Thursday, February 25, 2021

Categories: Technical Power

Comments: 0

By Scott Tilley, ASCF Senior Felow

February, 2021

In my January 2021 “Technical Power” column, I discussed three topics of interest that could affect our national security more than any other year so far: cybersecurity, supply chains, and biomedical engineering. At the start of the COVID-19 pandemic, we experienced severe supply chain issues for items such as personal protective equipment (PPE). Several countries are still struggling with vaccine supply chains. More recently, many industry sectors (e.g., automotive) have been negatively affected by supply chain shortages related to semiconductors.

Unfortunately, we’ve already experienced the deleterious consequences of cybersecurity shortcomings on a grand scale. Ironically, this breach also involved supply chains – but the “supplies” are software products. I’m talking about the epic hack of SolarWinds.

SolarWinds is an Austin, Texas-based company that makes software products to help large-scale enterprises manage their computer networks. One of their products is called Orion, which the SolarWinds website describes as “a powerful, scalable infrastructure monitoring and management platform designed to simplify IT administration for on-premises, hybrid, and software as a service (SaaS) environments.” Orion is reportedly used by over 18,000 customers, including numerous U.S. federal government agencies such as the Department of Justice, the State Department, the Treasury, and Homeland Security.

The Orion platform was hacked in March 2020. The hack was discovered by a leading cybersecurity firm called FireEye, which was investigating a breach of their own systems. They used Orion too. FireEye notified SolarWinds and the authorities, which led experts from Carnegie Mellon University’s Software Engineering Institute to become involved through their Community Emergency Response Team (CERT) and other cybersecurity divisions.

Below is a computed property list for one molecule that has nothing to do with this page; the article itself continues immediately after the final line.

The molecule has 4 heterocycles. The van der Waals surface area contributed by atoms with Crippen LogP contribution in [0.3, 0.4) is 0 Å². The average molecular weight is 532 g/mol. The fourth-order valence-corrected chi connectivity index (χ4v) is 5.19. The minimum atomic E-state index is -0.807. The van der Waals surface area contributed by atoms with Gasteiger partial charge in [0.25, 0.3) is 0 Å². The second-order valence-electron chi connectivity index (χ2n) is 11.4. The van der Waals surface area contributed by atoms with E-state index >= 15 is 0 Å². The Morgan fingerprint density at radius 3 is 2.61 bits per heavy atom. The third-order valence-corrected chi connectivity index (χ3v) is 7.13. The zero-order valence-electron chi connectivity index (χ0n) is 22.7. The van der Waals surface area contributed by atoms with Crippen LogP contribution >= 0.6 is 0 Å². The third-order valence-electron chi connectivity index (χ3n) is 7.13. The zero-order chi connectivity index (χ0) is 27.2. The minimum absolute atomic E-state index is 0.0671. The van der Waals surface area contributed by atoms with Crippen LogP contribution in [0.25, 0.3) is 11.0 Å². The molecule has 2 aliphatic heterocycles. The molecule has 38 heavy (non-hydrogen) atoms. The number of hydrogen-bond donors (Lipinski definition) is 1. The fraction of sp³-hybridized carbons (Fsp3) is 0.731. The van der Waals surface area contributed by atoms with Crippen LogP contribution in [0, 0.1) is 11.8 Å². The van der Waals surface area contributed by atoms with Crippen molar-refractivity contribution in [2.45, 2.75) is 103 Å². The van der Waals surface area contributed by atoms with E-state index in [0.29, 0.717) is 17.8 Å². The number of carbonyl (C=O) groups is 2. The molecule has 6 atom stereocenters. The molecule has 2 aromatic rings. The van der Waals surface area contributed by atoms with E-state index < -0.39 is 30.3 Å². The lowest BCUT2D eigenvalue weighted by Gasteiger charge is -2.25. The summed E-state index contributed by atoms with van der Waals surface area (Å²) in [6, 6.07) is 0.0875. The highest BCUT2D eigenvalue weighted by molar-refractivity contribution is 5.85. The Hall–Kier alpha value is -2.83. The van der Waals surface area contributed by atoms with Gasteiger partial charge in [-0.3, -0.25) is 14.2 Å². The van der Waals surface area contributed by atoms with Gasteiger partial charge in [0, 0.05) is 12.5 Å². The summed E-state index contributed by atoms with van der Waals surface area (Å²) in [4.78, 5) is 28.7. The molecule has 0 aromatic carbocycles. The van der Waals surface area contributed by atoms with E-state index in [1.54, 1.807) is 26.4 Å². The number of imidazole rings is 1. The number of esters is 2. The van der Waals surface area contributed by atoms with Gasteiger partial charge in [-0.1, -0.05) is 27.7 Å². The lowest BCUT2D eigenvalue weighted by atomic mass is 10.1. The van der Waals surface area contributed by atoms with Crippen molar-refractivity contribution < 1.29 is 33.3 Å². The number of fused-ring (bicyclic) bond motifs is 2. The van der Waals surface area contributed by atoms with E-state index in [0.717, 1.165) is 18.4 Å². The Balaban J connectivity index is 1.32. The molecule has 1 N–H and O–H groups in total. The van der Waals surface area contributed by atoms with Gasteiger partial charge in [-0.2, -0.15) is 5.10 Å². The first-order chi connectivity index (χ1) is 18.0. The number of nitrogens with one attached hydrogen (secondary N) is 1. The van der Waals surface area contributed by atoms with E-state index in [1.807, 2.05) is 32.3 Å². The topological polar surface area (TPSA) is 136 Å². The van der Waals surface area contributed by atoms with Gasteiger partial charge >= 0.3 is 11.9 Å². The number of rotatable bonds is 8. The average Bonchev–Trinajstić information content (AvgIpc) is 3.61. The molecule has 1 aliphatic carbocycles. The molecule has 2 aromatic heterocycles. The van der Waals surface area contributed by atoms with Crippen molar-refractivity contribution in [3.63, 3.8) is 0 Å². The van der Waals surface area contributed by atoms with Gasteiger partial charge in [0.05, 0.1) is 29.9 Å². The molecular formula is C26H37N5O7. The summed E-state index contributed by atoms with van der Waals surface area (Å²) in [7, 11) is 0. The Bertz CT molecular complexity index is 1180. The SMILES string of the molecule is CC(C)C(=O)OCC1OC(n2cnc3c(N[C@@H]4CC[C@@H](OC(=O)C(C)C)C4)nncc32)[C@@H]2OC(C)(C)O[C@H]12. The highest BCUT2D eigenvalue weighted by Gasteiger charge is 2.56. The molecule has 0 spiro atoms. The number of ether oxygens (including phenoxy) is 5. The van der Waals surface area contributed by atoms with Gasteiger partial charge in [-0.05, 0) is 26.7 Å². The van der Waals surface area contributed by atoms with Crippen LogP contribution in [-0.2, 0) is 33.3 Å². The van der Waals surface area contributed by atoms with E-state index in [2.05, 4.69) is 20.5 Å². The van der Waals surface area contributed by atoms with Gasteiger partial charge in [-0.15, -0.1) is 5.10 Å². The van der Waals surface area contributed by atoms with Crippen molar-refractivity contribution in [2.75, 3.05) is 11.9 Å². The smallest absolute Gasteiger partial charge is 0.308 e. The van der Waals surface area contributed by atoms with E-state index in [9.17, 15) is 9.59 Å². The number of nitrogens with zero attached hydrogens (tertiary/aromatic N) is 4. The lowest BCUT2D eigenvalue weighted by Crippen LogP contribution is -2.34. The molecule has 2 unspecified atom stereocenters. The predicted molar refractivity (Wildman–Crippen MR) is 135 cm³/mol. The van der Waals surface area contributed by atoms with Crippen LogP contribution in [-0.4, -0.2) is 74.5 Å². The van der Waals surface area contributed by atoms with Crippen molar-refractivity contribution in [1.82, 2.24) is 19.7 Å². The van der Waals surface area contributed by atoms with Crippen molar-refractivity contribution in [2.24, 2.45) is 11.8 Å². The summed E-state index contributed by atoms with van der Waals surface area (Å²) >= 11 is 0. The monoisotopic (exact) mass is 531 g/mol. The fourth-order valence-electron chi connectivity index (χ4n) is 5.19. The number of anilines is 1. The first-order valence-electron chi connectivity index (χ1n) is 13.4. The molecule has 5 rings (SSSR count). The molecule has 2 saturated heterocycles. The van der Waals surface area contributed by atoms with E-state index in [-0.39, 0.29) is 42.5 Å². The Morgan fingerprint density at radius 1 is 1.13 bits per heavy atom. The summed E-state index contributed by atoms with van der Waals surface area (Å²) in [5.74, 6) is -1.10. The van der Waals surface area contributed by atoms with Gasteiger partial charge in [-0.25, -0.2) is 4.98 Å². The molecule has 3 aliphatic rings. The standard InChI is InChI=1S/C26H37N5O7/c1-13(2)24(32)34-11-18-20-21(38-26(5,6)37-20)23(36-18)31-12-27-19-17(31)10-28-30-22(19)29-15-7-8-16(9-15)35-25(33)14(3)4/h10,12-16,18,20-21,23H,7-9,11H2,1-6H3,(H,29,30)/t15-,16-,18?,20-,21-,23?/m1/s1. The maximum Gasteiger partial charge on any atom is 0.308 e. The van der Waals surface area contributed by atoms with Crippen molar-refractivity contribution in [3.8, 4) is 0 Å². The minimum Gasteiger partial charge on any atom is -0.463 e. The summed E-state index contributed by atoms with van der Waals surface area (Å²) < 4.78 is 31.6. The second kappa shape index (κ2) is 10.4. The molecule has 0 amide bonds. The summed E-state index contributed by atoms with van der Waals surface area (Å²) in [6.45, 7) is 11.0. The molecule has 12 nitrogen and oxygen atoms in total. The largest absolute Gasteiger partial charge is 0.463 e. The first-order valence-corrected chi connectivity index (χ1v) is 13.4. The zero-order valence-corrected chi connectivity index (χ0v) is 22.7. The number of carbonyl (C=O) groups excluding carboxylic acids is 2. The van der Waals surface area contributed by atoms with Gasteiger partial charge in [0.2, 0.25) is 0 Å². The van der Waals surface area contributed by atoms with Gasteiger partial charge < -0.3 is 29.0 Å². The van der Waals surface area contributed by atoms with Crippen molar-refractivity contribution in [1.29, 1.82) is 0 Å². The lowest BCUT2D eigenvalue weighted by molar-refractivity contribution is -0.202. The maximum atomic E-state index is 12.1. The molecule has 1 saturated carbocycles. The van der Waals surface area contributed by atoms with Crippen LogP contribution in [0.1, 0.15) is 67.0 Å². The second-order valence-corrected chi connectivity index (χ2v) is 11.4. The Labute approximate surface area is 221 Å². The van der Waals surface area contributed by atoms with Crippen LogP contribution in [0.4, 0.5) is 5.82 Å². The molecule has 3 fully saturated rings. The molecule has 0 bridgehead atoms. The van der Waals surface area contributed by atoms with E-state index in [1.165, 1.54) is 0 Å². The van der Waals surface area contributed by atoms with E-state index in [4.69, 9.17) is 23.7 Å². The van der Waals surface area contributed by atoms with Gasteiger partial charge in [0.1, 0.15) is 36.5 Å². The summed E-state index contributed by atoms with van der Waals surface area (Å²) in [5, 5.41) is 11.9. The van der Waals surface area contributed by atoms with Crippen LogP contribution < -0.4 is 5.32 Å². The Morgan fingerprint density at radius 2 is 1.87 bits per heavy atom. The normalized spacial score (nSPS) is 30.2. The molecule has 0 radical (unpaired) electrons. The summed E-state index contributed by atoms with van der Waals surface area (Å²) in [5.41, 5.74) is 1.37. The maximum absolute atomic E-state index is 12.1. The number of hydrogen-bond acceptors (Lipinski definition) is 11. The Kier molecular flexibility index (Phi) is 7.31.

The hack was only discovered in December, which means the culprits behind the hack had access to Orion’s internal data for nearly ten months. In fact, the damage caused by the hack continues to this day, almost a year later. But it’s the scale of the attack that’s breathtaking: SolarWinds was hacked, but all 18,000 of their customers were made vulnerable.

This hack was a combination of a malware attack and a remote access trojan (RAT) attack. A malware attack is where malicious code is inserted into a program. A trojan is like a software version of the old Trojan Horse, where hackers can enter a computer network from anywhere on the globe. SolarWinds is also an advanced persistent threat (APT) attack, in which intruders illicitly gain access to a network and maintain a long-term presence undetected. CBS called SolarWinds “the most sophisticated cybersecurity attack in American history.”

The attack falls under the broad category of supply chain attacks because the hackers targeted one company to gain access to other companies that use the compromised company’s prod